“I want my typefaces to be useful, to make a contribution to the visual landscape.”

“I work on a lot of types for branding because this is the type you see on the streets.” A little later, checking on Google StreetView to help me locate some secondhand bookshops I want to visit, Abreu laughs as the camera pans around to show a billboard with one of his typefaces in use.

The fact that his types visually chime with the city from which they originate is undoubtedly satisfying, though there is no intention to specifically exploit an idea of what Portuguese typography might be, or as he refers to it, “the big mystery of aesthetic orientation and working life.” He adds, “It is a fact that letterforms exist in a cultural dimension. We grow up looking at certain things.” Still, it is sometimes the outsider who is best positioned to discern the unique qualities of the vernacular. Lisbon, he reflects, is more a sans city than his native Porto, an observation channeled into the development of the vernacular-inspired Sul Sans.

Sul Sans

When I ask Abreu when he first considered himself to be a type designer he hesitates. In spite of the fact that type design is now how he earns a full-time living, as he balances his achievements against the weight of history this is something he is still inclined to resist. I wonder if such lack of assurance stems from having been self-taught. “No,” he answers, “Many of my heroes were self taught.”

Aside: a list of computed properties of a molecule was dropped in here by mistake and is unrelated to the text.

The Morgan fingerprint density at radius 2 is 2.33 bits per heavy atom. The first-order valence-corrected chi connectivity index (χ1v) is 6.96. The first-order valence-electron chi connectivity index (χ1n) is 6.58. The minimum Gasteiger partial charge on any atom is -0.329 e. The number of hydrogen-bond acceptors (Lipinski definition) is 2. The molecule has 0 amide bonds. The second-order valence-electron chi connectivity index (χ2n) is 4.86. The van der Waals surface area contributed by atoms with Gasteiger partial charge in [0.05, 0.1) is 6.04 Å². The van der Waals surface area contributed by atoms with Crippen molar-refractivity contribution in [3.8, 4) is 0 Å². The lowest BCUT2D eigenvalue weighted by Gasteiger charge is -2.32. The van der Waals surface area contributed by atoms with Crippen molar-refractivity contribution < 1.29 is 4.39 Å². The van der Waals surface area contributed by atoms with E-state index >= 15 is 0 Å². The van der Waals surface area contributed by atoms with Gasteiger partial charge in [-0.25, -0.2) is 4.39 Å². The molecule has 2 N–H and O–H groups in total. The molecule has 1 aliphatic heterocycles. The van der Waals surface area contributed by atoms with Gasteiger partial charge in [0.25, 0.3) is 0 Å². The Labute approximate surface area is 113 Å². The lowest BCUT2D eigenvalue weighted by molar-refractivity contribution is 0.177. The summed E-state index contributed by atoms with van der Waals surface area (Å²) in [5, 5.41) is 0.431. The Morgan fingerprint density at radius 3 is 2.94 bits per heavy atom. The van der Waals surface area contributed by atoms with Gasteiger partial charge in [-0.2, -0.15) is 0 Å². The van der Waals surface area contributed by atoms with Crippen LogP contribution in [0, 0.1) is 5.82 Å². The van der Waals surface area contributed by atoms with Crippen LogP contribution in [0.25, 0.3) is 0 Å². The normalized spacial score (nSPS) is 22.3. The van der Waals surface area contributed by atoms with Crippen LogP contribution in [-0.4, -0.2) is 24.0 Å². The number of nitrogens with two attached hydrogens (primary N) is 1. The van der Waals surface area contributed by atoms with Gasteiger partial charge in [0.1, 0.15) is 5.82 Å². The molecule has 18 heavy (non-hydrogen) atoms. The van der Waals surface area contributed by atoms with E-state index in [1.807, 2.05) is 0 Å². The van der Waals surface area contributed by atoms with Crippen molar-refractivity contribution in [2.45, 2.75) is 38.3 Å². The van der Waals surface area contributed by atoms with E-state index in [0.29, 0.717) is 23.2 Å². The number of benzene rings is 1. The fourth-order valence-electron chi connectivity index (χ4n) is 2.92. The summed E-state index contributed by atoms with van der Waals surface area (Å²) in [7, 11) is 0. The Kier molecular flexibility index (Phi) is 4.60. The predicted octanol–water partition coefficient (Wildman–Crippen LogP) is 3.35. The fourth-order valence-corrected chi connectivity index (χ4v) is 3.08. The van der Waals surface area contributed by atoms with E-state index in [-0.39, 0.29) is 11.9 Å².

This is not a lack of assurance then, but rather a quietly determined designer open to the possibility of always being able to learn more. That, and the cautious negotiation that comes with greater maturity in practice, of a shift in position from “knowing” to simply “being”.


Agility of line and drawing are clearly still important. As type designer Laura Meseguer notes of the titling font Aria, the forms speak of pure joy. Yet, when describing the process of designing his first magazine typeface Grifo, Abreu emphasizes the need “to see the rhythm before the drawing.”


Scanning the many bookshelves in his office, I ask which are his favorite titles. “Adrian Frutiger, The Complete Works” comes the reply without hesitation. “Back when I started out working as a type designer one day a week, I made myself read on those days at lunchtime. You have to inform your practice. That book felt like a course. It is one of the most generous.” For Abreu it is Frutiger’s notion of space in his typefaces and throughout his texts that has found a particular resonance. “When you design a building, what people use is the empty space. We are now in a room, not on the walls. This is a very powerful way of thinking about what it is that you are actually designing… When type designers share their ideas and are generous enough to do that you learn a lot.”